Under Bloomberg's grim plan to close at least 50 senior centers by July 1, thousands of seniors will not have a place to eat Thanksgiving this year.
Some of my older neighbors, many of whom live alone, spent last Thanksgiving at our local senior center, where they can find a hot, nutritious meal and perhaps more importantly, company. While the city spared this center, it could still lose a third of its funding. A glance at their monthly calendar of activities, which includes movies, blood pressure screenings, AARP tax assistance, computer and tai-chi classes, gives you a hint of the lifeline centers like these offer to older New Yorkers.
The city has already announced the 50 senior centers slated to close, and an additional 25 could join the list of shuttered centers if Albany doesn't come through with funding. While the mayor blamed the cuts on "Albany's irresponsibility," dismantling infrastructure that has served the city's older adults for more than half a century is rash and irresponsible, especially given the growing numbers of older New Yorkers.
Two demographic trends--aging baby boomers (who will start turning 65 next year), and increasing longevity--will result in a grayer New York. Instead of preparing for this demographic reality, we now risk severing the very services that have allowed older people to live longer while remaining in their homes and communities, no easy feat when you consider that elderly New Yorkers are more likely to be poor, disabled, and to live alone, than their counterparts in the rest of the country.
Manhattan will lose the most centers, 16 total, with Harlem and the Lower East Side hit hardest. This comes at a time when city planning demographers have projected that Manhattan's population of people 65 and older will increase 58%, making up roughly 16% of the borough's population, by 2030. That's up from 12% in 2000. Brooklyn stands to lose another 11 centers, Queens 10, Bronx 9, and Staten Island 4.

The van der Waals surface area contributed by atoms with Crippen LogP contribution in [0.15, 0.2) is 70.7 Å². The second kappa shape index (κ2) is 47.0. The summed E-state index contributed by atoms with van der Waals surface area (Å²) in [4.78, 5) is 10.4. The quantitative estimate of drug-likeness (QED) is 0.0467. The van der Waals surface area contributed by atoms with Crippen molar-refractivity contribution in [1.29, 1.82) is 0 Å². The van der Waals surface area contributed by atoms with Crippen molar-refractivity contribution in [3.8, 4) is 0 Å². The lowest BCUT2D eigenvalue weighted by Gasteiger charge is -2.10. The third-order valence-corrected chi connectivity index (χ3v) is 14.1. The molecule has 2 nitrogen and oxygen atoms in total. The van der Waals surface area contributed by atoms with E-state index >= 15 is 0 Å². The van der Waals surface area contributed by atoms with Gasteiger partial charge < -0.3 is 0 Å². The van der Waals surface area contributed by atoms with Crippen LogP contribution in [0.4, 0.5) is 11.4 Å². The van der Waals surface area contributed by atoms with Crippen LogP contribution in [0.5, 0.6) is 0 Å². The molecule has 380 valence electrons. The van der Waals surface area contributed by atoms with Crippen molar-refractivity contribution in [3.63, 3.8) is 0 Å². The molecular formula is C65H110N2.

Perhaps more distressing, these closings will disproportionately effect our city's poorest elders, who are the most vulnerable to social isolation. A recent study of city senior centers conducted by the Council of Senior Centers and Services of New York City found that your typical senior center regular is a woman, 70 years or older, widowed or living alone, with limited education and income. The makeup of senior center attendees is increasingly diverse and includes many first-generation immigrants and bilingual seniors who also face the threat of cultural and linguistic isolation. The United Neighborhood Houses of New York, a membership organization of New York City settlement houses and community centers, identified 12 community districts where seniors faced the highest risk of social isolation, based on the number of older people living alone and poverty levels. Central, East, and West Harlem ranked in the top three and will now lose 13 senior centers altogether.
Last month in The New York Times, the Commissioner of New York City's Department for the Aging (DFTA), Lilliam Barrios-Paoli tried to soften the devastation of these cuts, saying of the roughly 30,000 New Yorkers who visit senior centers each day, "I don't want to minimize the need, but they are mobile, and they have more of a support network." Yet, DFTA's own 2001 report on senior center use found that over 50% of people who used city senior centers went every day, and another 29% went 3-4 times a week, revealing the extent to which people rely on these institutions as their support network. And while the city took pity on homebound seniors and decided not to cut Meals on Wheels deliveries, the loss of these centers will end up punishing their slightly more able-bodied counterparts, who also face higher rates of depression, suicide, and social isolation due to their age. The elderly also tend to fall through the cracks when disaster strikes, as happened during the 1995 Chicago heat wave and Hurricane Katrina, where the old made up a disproportionate number of the dead. The social support many have now will largely evaporate when the centers close. What then?
Certainly, the closings will save the city money during uncertain economic times. But at what cost? When you consider the money senior centers save through preventative services, like nutrition and exercise programs that help reduce chronic illness and falls, for example, the $100,000 cost per year to operate one center seems like a bargain. Somehow we can find thirty million dollars for projects like the new 34th street pedestrian plaza, yet we can't preserve core city services that serve the most vulnerable New Yorkers. What does this say about the city's priorities?